The players are that are in the first deviation below average are: Hemsky, Cogliano, Nilsson, Pisani, Pouliot, Brodziak, and Reddox
The players that are in the 1st deviation above average are: Horcoff, Penner, Moreau, Cole, and Schremp.
Ganger is in the second deviation above average, and Brule is in the third deviation above average.
The fact the the sluggers are in the lowest category is a good thing, it means they are doing their jobs, moving their feet, and limiting the number of unnecessary calls against them. The fact Cap'n 'two-minute-minor' Moreau is in the same lumping as Horcoff and Penner is shocking because I can't remember Horc-nner getting a hooking penalty 220ft from our net that cost us a win. The fact Gagner and Brule are in such high categories is because they are young, immature, and need a captain that is a role model, not a douche-bag.
Category C: the average is 0.20 LP/GP, with a 0.08 standard deviation
In the 2nd deviation below average you have Gilbert and Strudwick. Smid is in the first deviation below average. Grebs is exactly average. In the first deviation above average is Staios. Lastly in the second deviation above average is Souray and Visnovsky.
This is the hardest category to draw any statements from. Vish and Souray are in the category that takes the most LP, but I would say this is because they play the most, a lot of PK, and against the oppositions best players. The fact Strudsie is so low is shocking, especially since he looks like he is a chicken without a head against the dregs. Gilbert's calm and cool play is reflected in his Dman low LP/GP, but his categorization with 43 is confusing. Smid has played his best season, and maybe this is a reflection of this but maybe not. I don't get the groupings in this categories . . . these numbers are difficult to make any qualitative statements from.
This is the coolest picture I could find of Jesse Lumsden, the newest coolest Eskimo: I mean look at the mud and the nondescript eyes. I have wanted to get this guy since he came back to the CFL. I know this blog is supposed to be about the Oilers, but since they are losing I am going to think about my second favorite team in pro sports (and it is a close tie with AS Roma, but home town barely beats favorite city and coolest colours in all of pro sports).
We here is a couple list of the folks we have gained and lost in this off season, they are ranked in order of importance:
Jesse Lumsden (NI) Running Back: best running back in the game when healthy, oh, and Canadian
Maurice Llyod (I) Line Backer:CFLall star, great legs, 74 tackles
Kai Ellis (I) Defensive End: a mystery to me, but trade for Shabazz, so he better be good
Scott Gordon (NI) Safety: Canadian and must be better then the American Younger, 33 tackles
Jason Nugget (NI) Defensive Back:liked him last time in town
Graeme Bell (NI) Full Back: don't know much about him
Kyle Koch (NI) Offensive Line:Esks website says steady play, but only appeared in 5 games in 08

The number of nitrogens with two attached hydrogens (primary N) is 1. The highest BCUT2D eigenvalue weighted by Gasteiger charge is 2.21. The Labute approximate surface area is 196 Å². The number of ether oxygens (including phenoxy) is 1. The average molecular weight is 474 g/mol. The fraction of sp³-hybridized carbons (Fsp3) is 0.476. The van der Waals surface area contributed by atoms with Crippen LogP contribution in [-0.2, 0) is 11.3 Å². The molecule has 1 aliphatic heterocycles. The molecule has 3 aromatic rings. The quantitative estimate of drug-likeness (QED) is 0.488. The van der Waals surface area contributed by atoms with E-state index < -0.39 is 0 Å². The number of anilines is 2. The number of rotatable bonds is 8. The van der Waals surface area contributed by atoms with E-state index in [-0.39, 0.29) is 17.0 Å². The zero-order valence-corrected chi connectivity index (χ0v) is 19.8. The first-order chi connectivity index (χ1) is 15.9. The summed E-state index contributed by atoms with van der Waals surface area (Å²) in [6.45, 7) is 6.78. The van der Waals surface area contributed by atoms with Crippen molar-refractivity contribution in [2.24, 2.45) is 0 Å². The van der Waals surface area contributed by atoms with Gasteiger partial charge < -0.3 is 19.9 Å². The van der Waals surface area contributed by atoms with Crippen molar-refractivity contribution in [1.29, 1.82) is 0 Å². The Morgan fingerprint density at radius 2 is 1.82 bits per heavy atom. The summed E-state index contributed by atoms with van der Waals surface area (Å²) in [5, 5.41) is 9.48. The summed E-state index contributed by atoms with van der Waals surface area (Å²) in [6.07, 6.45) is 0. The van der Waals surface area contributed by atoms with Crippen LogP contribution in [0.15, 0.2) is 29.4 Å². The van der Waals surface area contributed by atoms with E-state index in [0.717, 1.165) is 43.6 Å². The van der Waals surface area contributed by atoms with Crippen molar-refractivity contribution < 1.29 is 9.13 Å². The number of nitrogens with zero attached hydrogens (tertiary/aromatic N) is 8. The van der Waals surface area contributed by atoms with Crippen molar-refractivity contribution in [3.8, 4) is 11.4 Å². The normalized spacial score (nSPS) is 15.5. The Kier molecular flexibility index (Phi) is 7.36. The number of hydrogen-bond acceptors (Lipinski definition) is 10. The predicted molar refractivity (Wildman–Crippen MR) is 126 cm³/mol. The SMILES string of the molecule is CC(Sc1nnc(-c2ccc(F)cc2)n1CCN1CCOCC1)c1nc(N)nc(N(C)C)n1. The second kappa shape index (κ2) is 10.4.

SiddeeqShabazz (I) Line Backer: dominant scary force, used to be my favorite player on the Defense. Photo to the right.
Kelly Campbell (I) Receiver: explosive dangerous deep receiver
Agustin Barrenechea (NI) Line Backer: leading tackler in 2008 season, sometimes his aggression got the better of him
Kenny Onatolu (I) Line Backer: Good enough to get a NFL tryout
Joe McGrath (NI) Offensive Line: solid not spectacular
Brock Ralph (NI) Reciever: Speedy, but ok hands last year
Not going to talk much, but here are some observations:
The Eskimos seem to going with an all Canadian running team: with Lumsdem the all-star and powerback; Calvin MacCarthy the talented dump pass magnet and scat back, hopefully; Bell as full back, so some dump passes, blocks and special teams play; and lastly Mathieu Bertrand as the other full back, with the same job as Bell (I hope he doesn't lose his job, based on an slightly below average season last year). This could be interesting because this is a traditionally American position and it opens up having other "imports" in other positions (as insiders say a ratio-breaker). But what happens to the Americans AJ Harris and Damien Anderson? Trade bait at this position . . .
Who do we have for receivers? As for Canadian receivers, Ralph doesn't hurt much because we kept Peterson (clearly the best "non-import"), Nowacki, Luciani, and Challanger. But the lose of Campbell is devestating, as he was the deep threat, I hope the Mann can pick it up. The Americans are Mann, Stamps, Practor (hasn't played in the CFL), and Jamaica Rector (no CFLexperince, but love the name). We need another American receiver or two: I want them have talent, because we are a little thin in this department. Without Tucker and his heir apparentCampell gone, and Lumsden in the back field so less dump passes, I think Ray's passing numbers are going down.
Revamping the Line Backer core. Three guys gone, including the top tackler, and only one guy picked up (but he is a goody). We are going to be adding to this department, if you ask me; because St. Pierre is a special teams guy, Garrett is getting old, and Cole was almost done last year. Kemp is going to have his hands full, unless Maciocia gets him some good help.